SGA’s executive board aims to bring Columbia community together through diversity, advocacy

By Irvin Ibarra, Staff Reporter

Kayla Macedo

The ideas of advocacy, inclusion and creative initiatives remain at the top of the Student Government Association’s priorities as it approaches the second semester of the 2022-2023 school year.

Two of its biggest priorities are environmental sustainability and better accessibility for students with disabilities.

Tyler Harding, a sophomore in the Cinema and Television Arts Department, is the SGA president and one of four newly elected executive board members for the 2022-2023 academic year.

“I think that everybody who comes to SGA, they come motivated [and] ready to change Columbia for the better,” Harding said. “We’re really here to make Columbia a better place for students to learn and grow.”

Last year, Harding was a senator for the CTVA Department and wanted to address issues he saw beyond his department. Harding campaigned on the initiative to restructure how SGA funds senator-led initiatives through distributing additional funds left over in the budget for the following semester.

Last year, one initiative by SGA was its food pantry in collaboration with ColumbiaCares, resulting in $1,000 of SGA’s budget being allocated to help provide food for students.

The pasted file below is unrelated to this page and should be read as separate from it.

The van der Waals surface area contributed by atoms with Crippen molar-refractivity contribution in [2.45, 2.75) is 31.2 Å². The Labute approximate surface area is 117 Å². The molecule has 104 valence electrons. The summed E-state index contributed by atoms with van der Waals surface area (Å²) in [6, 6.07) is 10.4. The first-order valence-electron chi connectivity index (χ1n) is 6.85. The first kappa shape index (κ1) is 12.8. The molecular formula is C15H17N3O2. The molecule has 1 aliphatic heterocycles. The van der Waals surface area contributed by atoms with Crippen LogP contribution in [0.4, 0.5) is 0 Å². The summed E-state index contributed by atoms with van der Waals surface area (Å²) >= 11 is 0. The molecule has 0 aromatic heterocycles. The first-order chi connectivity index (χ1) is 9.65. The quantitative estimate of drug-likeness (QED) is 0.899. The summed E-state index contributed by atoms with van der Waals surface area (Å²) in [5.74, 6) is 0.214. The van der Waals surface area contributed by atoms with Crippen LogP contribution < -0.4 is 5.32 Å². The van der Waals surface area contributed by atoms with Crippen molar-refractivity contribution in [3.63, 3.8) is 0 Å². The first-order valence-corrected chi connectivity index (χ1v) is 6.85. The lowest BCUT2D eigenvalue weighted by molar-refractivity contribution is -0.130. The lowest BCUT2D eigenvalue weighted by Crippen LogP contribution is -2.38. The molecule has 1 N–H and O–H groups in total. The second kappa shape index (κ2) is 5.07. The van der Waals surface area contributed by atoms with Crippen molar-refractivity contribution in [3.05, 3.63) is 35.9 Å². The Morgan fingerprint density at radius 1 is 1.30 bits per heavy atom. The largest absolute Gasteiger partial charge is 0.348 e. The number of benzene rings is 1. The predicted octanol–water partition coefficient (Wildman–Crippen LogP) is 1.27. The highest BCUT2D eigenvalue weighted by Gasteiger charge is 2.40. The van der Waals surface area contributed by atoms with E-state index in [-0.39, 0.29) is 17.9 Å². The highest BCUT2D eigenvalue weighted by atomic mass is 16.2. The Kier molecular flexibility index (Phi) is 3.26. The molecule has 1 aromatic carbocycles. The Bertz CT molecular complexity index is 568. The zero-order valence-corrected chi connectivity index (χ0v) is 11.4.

Iesha Brown, executive vice president of communications, is new to the executive board this year. She is a senior communication major who hopes to achieve more diversity on campus and within SGA.

“By being one of the people of color in SGA, period, I feel like that creates so many open doors for other minorities and other backgrounds,” Brown said. “There’s so many opportunities at Columbia and everyone should take advantage of that … everything that I’ve done in SGA has really helped me to help someone else.”

Brown started at SGA as a senator for the Communication Department when she was a junior. Responsible for SGA’s social media channels, she hopes the association can increase its outreach and build a greater presence on campus.

“It’s about putting ourselves out there and showing people the actual change that we created and not just showing them that we’re all about change and we’re not doing it,” Brown said.

Elizabeth Barajas Vasquez, a student representative for the Board of Trustees, wants to build a greater sense of community at the college, especially among commuter students.

“We’re in a really special position because you’re a student, working for the students,” said Vasquez, who is a junior English major. “My interest and my passion [in] pursuing advocacy work really came from student government.”

Elected to the executive board this year, Vasquez commutes to campus and said she feels she lost her first two years of the typical college experience due to the COVID-19 pandemic. As a student representative, she hopes to help students who relate to her experience and to help build community groups among underrepresented students on campus.

“What makes Columbia incredible is everyone’s here to be creative and we’re all from different walks of life,” Harding said. “We have an absolutely incredible executive board and I’m so excited for [the rest of] this year together.”